LCS is said to help tackle the lack of skilled workers by providing equipment support, maintenance and optimisation services that can be tailored to meet the quarry’s or contractor’s specific needs. The company says that it currently has approximately 200 LCS contracts, mainly in India and Western Europe.
New technology is making construction equipment more intuitive than ever to operate, which could be one way for the industry to tackle the skills shortage. Another side-effect to this may be that, by having new technology integrated into equipment, the industry is better placed to attract younger workers who have grown up with technology, are comfortable with it and indeed expect it to be part of their working lives.
Chimley from Komatsu America believes that this is case, saying, “Komatsu has been a front-runner in technological solutions in our industry with autonomous haul trucks and, more recently, as a pioneer with Intelligent Machine Control products. This attracts employees who are looking to work smarter, not harder. If a student can envision themselves being a pioneer in the 4th Industrial Revolution, then we are a very attractive opportunity to them.
“To address a skills shortage head-on, the learning curve for new employees, particularly machine operators, is greatly accelerated with machines that have automatic and semi-automatic control. This is a key area that will be vital for our customers to offset future skill shortages.”
Like the original equipment manufacturers mentioned above, contractors are also doing all that they can to try and combat this issue. Richard Meserole, senior vice president with Fluor, doesn’t pull his punches regarding this issue, stating, “The global engineering and construction industry is suffering from skills shortages across the board.”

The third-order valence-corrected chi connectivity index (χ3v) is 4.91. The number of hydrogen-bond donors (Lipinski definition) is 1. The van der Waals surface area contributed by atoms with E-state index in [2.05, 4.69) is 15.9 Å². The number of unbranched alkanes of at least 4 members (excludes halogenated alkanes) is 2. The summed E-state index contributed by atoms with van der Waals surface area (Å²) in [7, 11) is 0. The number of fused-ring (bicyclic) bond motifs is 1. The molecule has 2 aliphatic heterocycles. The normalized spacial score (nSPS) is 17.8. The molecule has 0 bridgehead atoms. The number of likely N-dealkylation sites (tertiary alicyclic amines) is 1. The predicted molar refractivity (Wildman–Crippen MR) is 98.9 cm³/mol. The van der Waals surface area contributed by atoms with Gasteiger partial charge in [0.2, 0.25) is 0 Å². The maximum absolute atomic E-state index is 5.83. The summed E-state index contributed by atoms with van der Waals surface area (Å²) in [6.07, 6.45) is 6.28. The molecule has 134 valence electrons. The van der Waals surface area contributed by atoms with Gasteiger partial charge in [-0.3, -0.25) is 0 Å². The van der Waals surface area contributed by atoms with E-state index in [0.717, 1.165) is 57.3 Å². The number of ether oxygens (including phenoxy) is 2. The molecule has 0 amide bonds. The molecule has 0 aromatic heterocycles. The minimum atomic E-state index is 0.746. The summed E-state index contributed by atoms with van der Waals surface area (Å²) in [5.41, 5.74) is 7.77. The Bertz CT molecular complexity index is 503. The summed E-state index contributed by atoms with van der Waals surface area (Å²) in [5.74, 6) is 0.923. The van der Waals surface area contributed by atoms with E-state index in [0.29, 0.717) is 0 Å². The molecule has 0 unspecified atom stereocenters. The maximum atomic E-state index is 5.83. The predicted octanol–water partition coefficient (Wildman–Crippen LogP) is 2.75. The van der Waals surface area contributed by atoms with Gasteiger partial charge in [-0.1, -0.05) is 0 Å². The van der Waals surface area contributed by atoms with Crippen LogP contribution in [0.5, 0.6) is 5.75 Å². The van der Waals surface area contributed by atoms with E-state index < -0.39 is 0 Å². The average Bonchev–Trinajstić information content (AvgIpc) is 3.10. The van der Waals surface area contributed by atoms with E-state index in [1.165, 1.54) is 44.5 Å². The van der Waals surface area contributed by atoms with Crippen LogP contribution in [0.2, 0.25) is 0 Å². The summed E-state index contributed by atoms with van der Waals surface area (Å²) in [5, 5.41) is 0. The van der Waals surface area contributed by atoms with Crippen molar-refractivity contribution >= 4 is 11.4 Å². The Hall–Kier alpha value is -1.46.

Meserole comments that Fluor works with schools, colleges, universities, and technical training centres undertaking outreach programmes, from running annual schools’ engineering and construction competitions to funding a pilot plant for training at a local university.
He also reveals that Fluor graduates regularly undertake small projects in local schools, such as building play areas or gardens, to raise awareness of the industry and the great career opportunities it provides.
“We actively encourage our men and women to speak at industry events and take part in awards schemes to raise the industry’s profile,” he added. “Fluor’s GROW initiative aims to attract, retain and promote opportunities for women and it undertakes programmes and events to support women in construction.”
Julie Newell, talent and engagement leader, Human Resources, Terex Materials Processing, agrees that this is a problem for the construction industry, saying, “There is currently a substantial skills gap affecting the manufacturing industry. This gap has been growing for some time and manufacturers, including Terex, are facing difficulties in filling open positions due to a lack of qualified and skilled applicants.”
Newell also comments that work needs to be done to change the perception of the construction industry, as this is one of the main issues when it comes to recruiting talent.